Writing for the supreme court majority, Justice Charles Freeman – joined by Justices Robert Thomas, Rita Garman and Anne Burke – began the duty analysis by dispensing with the rule against social host liability in the context of an alcohol-related hazing event.  Citing Illinois’ hazing statute, now codified as 720 ILCS 5/12C-50, the court contrasted the sale or gift of alcohol with the required consumption of alcohol.  
The court then focused on whether the wrongful death and survival act counts against the Nationals sufficiently alleged an agency relationship giving rise to vicarious liability for the actions of the NIU chapter and its members.  After considering plaintiff’s allegations concerning the Nationals’ encouragement of the local chapters to hold such events to increase revenue, the court found no support for plaintiff’s conclusion that the Nationals authorized the chapter to act on behalf of the Nationals or that they held the chapter out as their agent.  The court also considered plaintiff’s allegations that the Nationals could assist local chapters in pledge activities and could discipline local chapters.  In the court’s view, these allegations did not establish the requisite degree of control.  Moreover, the court determined that the hazing conduct violated the Nationals’ rules and thus fell outside the scope of any agency relationship.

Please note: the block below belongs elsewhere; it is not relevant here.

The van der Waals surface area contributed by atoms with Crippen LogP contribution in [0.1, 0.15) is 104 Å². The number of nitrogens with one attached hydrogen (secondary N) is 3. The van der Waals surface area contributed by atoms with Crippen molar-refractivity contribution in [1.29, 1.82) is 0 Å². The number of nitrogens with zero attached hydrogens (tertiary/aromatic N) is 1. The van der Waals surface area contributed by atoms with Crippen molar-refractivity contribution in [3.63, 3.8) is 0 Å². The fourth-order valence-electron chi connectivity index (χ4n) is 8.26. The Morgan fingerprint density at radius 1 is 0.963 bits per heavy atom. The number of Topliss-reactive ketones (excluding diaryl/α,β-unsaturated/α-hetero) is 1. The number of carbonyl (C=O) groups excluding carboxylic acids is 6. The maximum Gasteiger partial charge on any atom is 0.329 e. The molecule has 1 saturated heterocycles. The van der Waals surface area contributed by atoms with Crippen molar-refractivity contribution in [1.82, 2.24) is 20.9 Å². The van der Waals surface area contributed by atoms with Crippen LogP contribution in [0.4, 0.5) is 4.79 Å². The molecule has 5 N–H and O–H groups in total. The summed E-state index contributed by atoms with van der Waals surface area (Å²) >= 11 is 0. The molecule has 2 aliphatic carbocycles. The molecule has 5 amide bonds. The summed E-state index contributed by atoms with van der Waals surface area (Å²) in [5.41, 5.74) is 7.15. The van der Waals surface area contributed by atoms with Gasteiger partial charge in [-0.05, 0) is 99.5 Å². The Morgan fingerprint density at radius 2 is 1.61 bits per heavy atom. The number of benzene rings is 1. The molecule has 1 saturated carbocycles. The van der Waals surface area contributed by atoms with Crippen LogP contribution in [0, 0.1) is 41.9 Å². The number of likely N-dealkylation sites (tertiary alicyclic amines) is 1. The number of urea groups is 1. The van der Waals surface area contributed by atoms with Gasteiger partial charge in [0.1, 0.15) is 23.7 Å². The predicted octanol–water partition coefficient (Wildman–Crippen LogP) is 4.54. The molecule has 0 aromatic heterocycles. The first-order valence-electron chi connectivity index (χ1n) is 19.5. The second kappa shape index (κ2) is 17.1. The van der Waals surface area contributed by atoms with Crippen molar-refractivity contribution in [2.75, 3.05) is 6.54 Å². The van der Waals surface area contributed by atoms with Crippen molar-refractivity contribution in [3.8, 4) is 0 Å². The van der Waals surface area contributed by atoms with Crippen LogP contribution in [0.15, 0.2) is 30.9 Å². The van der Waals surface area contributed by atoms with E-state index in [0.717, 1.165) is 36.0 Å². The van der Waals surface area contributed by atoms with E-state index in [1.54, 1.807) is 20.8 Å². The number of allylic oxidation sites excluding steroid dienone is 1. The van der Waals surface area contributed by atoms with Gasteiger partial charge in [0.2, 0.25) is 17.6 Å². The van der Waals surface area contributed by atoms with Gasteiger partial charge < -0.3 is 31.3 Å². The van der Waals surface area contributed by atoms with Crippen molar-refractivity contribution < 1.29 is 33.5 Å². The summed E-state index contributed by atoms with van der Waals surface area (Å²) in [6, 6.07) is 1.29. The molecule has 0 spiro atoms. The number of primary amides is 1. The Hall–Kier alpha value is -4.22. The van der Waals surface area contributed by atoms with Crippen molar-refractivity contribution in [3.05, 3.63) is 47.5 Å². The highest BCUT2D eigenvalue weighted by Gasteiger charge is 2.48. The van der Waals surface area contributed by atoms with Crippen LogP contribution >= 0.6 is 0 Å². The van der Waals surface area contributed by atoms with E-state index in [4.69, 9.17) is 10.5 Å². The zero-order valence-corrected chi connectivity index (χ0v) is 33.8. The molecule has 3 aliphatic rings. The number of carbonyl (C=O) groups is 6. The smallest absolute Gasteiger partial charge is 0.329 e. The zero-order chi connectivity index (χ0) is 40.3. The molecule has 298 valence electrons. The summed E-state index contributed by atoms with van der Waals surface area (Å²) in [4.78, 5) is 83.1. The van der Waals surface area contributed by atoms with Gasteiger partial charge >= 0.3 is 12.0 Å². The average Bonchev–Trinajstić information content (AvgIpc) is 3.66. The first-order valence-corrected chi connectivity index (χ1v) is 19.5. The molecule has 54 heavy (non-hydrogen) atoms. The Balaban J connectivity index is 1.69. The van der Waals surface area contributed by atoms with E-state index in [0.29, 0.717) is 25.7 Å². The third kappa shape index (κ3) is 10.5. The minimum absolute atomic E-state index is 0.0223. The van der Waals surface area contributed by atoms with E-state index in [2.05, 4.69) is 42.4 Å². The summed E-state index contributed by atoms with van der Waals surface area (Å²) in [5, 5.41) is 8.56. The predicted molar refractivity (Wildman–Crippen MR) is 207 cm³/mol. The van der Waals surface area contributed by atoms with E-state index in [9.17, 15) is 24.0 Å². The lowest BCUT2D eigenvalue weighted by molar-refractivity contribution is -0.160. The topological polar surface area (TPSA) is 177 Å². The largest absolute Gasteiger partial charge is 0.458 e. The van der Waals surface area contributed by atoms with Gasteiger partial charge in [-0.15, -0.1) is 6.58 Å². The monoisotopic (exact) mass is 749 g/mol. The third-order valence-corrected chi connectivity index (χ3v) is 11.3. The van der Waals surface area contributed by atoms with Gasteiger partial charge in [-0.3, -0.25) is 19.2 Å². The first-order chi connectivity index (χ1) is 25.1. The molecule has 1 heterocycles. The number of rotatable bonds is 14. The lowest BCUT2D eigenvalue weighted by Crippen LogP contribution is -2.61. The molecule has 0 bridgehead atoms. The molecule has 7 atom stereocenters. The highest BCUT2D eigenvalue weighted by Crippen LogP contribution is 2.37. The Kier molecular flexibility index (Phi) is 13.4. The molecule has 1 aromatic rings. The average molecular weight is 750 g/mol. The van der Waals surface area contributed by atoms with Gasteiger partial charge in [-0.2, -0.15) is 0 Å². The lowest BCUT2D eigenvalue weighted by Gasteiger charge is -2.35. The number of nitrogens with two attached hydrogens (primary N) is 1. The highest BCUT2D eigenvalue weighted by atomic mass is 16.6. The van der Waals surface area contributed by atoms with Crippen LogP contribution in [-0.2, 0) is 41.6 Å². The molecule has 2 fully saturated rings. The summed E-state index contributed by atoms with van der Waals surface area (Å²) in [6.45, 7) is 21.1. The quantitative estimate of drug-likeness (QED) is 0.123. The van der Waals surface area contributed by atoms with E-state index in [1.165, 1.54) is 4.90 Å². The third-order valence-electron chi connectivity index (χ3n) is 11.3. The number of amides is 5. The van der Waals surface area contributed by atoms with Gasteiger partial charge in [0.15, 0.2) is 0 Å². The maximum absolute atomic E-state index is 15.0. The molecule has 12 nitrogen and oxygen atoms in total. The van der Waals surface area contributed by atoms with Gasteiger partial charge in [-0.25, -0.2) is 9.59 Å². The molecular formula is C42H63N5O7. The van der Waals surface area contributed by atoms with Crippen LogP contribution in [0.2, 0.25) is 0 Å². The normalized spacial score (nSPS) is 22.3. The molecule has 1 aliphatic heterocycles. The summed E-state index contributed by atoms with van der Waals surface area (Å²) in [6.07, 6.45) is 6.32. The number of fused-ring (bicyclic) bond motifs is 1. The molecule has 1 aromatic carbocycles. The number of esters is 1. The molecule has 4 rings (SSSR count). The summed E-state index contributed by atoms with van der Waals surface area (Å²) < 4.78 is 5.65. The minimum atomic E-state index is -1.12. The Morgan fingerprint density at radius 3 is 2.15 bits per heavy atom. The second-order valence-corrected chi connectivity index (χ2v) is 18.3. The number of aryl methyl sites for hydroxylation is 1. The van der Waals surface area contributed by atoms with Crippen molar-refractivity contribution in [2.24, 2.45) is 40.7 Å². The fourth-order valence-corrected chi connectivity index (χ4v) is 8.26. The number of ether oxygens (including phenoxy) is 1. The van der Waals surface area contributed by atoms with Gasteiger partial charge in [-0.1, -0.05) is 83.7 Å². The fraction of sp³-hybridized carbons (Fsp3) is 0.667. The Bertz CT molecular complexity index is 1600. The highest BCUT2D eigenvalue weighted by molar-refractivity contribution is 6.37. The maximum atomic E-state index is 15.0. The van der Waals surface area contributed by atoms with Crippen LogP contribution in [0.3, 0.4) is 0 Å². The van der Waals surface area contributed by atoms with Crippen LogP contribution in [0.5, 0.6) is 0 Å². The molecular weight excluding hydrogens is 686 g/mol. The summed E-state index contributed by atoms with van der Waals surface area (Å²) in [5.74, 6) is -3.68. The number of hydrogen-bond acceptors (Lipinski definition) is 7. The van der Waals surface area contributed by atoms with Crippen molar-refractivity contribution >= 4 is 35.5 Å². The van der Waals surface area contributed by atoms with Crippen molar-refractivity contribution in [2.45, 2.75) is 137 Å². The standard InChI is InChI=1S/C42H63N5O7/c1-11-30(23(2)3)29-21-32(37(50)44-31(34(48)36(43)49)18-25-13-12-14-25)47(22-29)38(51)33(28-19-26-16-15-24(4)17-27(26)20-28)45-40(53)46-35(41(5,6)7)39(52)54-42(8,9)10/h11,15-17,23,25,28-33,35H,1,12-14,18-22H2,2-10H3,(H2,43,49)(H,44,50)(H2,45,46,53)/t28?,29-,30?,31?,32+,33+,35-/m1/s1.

Characterizing the plaintiff’s theory against the Nationals as seeking to hold them responsible for the criminal conduct of the chapter and the individual defendants, the court also found deficient plaintiff’s direct liability allegations.  The court determined that the Nationals did not have a duty arising within the four recognized “special relationships” that give rise to an affirmative duty to protect another against an unreasonable risk of physical harm.  Similarly, the court found no special relationship imposing on the Nationals a duty to control the individuals who caused the harm, such as in the context of an employer-employee relationship.  The court cited Illinois appellate decisions rejecting attempts to hold universities liable for harm imposed on a student by another student.  The court also noted decisions of other jurisdictions addressing the liability of national fraternity organizations, in particular, a decision of the Supreme Court of Kentucky, Grand Aerie Fraternal Order of Eagles v. Carneyhan, 169 S.W. 3d 840 (Ky. 2005), in which the court determined such organizations do not have sufficient resources to monitor and control their local chapters’ activities.
Applying a traditional duty analysis to the counts asserted against the local NIU chapter, its officers, pledge board members, active members and the sorority women who participated in Mom and Dad’s Night, the supreme court found that these defendants owed a duty to the pledges.  For each of these categories of defendants, the court held that the injury was reasonably foreseeable and that injuries are likely to occur from hazing events involving the consumption of large amounts of alcohol.  Again citing the hazing statute and citing fraternity and university rules, the court also characterized the magnitude of the burden as small and the consequences of placing the burden on the NIU chapter and its officers reasonable.